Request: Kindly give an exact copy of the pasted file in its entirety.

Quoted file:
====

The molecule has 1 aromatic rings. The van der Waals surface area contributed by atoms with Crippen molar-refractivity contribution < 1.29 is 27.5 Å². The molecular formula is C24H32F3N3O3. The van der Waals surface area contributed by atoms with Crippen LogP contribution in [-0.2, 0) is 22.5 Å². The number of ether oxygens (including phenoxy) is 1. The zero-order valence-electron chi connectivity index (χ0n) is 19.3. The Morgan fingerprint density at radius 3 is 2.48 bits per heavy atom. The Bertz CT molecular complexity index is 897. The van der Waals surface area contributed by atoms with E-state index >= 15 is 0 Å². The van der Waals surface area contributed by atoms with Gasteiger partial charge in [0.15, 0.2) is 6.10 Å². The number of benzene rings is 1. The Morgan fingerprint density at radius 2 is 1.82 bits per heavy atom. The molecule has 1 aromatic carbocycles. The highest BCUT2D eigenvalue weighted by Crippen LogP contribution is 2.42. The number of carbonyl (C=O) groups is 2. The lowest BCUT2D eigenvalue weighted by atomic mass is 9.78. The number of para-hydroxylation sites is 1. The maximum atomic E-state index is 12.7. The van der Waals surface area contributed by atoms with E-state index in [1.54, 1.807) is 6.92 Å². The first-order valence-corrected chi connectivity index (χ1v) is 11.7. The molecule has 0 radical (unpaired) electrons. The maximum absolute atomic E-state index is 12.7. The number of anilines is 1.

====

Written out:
The molecule has 1 aromatic rings. The van der Waals surface area contributed by atoms with Crippen molar-refractivity contribution < 1.29 is 27.5 Å². The molecular formula is C24H32F3N3O3. The van der Waals surface area contributed by atoms with Crippen LogP contribution in [-0.2, 0) is 22.5 Å². The number of ether oxygens (including phenoxy) is 1. The zero-order valence-electron chi connectivity index (χ0n) is 19.3. The Morgan fingerprint density at radius 3 is 2.48 bits per heavy atom. The Bertz CT molecular complexity index is 897. The van der Waals surface area contributed by atoms with E-state index >= 15 is 0 Å². The van der Waals surface area contributed by atoms with Gasteiger partial charge in [0.15, 0.2) is 6.10 Å². The number of benzene rings is 1. The Morgan fingerprint density at radius 2 is 1.82 bits per heavy atom. The molecule has 1 aromatic carbocycles. The highest BCUT2D eigenvalue weighted by Crippen LogP contribution is 2.42. The number of carbonyl (C=O) groups is 2. The lowest BCUT2D eigenvalue weighted by atomic mass is 9.78. The number of para-hydroxylation sites is 1. The maximum atomic E-state index is 12.7. The van der Waals surface area contributed by atoms with E-state index in [1.54, 1.807) is 6.92 Å². The first-order valence-corrected chi connectivity index (χ1v) is 11.7. The molecule has 0 radical (unpaired) electrons. The maximum absolute atomic E-state index is 12.7. The number of anilines is 1.